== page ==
There are about 6958 clinical studies being (or have been) conducted in Sweden. The country of the clinical trial is determined by the location of where the clinical research is being studied. Most studies are often held in multiple locations & countries.
The person-centered, motivational, recovery-, and activity-based intervention model 'Everyday Life Rehabilitation´ (ELR), integrated in sheltered and supported housing facilities for people with severe psychiatric disabilities, has shown significant outcomes in feasibility studies, and thus a RCT is required, for the purpose of establishing the effectiveness and cost-effectiveness of ELR. All municipalities within 270 kilometers from Umeå will be invited. Residents who meet the inclusion criteria, will be invited to participate. Housing-units, with associated residents giving consent, will be randomized to either receive intervention with ELR plus treatment as usual (TAU), or TAU alone for control group. Hence, the present study is a cluster RCT. The control group will, after control-period, be offered ELR. Professionals involved in the ELR intervention group; that is occupational therapists, housing staff and housing managers, will receive an educational package. It is hypothesized that the intervention-group will improve in personal and social recovery as well as quality of life. The primary outcome is recovering quality of life assessed by ReCoL, and secondary outcomes are self-perceived recovery, everyday functioning, and goal-attainment at 6 months, assessed using RAS-DS, and GAS, respectively. ReQoL will be transformed into QALY´s for calculation of cost-effectiveness. The study has an adaptive design, including an internal pilot year one, in order to determine required sample sizes before continuing with the full scale RCT year two.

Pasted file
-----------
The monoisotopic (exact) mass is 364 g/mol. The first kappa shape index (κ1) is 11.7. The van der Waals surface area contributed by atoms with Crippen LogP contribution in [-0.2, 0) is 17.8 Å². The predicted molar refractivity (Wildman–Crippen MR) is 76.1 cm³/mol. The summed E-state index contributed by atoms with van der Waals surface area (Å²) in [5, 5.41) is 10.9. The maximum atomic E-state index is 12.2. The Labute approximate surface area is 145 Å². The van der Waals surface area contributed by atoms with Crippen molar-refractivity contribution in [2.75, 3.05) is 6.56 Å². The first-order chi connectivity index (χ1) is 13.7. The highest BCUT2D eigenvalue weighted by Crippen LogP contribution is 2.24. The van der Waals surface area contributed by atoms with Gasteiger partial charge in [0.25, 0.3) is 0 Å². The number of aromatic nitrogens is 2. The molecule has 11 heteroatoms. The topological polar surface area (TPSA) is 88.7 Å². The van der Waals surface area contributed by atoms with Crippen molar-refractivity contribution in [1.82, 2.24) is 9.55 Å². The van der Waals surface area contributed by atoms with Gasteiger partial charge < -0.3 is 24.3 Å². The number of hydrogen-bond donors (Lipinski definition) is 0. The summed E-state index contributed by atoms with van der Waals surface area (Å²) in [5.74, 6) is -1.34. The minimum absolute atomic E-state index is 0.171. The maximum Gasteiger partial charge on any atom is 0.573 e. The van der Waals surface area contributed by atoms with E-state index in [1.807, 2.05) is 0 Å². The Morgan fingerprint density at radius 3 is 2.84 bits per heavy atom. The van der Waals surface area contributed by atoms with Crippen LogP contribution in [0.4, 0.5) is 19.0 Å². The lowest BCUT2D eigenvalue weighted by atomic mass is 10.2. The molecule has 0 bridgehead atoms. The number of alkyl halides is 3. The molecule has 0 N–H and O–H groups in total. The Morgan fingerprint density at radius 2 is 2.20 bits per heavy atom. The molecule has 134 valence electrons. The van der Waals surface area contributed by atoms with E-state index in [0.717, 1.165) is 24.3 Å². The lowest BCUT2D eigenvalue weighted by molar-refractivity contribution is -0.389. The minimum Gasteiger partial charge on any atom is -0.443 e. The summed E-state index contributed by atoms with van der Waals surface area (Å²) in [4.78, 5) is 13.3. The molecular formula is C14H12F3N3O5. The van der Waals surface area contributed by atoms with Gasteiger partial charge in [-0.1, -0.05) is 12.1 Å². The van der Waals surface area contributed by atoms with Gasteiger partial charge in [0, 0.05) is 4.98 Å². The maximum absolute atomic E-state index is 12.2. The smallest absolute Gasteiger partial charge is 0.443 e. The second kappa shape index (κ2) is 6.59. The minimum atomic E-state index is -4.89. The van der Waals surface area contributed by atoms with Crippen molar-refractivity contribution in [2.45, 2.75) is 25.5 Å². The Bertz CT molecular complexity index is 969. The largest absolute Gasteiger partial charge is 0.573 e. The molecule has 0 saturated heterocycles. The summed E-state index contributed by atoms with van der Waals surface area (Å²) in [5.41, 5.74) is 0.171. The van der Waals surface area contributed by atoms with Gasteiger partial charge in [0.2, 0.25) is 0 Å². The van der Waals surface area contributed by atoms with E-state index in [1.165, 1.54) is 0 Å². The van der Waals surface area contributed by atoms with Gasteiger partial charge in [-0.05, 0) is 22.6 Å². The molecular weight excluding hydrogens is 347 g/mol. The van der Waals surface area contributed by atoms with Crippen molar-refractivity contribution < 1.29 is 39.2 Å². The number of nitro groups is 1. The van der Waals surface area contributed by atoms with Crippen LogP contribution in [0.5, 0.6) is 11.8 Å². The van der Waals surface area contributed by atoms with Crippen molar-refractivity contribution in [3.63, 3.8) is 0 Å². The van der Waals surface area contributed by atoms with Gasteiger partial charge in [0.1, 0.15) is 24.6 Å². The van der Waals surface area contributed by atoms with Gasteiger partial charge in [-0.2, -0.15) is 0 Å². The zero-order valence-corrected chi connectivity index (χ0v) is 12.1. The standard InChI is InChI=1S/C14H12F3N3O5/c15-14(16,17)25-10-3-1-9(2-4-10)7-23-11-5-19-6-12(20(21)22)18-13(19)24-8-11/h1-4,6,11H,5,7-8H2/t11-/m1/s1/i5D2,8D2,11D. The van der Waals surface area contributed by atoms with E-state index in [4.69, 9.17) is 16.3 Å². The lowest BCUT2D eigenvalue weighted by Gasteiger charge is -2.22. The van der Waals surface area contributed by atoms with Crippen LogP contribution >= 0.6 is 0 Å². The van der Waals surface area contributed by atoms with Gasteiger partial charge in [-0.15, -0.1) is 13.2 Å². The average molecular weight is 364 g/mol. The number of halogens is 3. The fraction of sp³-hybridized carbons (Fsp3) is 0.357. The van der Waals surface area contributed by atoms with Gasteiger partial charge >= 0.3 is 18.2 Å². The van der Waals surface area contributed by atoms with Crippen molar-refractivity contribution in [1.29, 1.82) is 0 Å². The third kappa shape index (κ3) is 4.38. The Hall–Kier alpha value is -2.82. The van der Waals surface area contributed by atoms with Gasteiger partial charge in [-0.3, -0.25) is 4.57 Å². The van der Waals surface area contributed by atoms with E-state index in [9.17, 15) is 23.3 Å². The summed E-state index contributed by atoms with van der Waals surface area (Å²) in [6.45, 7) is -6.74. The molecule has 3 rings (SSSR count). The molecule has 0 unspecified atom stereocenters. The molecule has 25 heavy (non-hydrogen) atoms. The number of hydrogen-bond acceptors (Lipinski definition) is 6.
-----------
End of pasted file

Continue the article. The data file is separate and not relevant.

Acute onset vertigo is common and entails much suffering with persisting symptoms at 3 months after onset in up to half of those afflicted. Vestibular rehabilitation to aid recovery is not readily available. The purpose of this study is to investigate the effects on vertigo symptoms of a 6-week online vestibular rehabilitation tool compared with standard care (written instructions leaflet) after acute onset vertigo.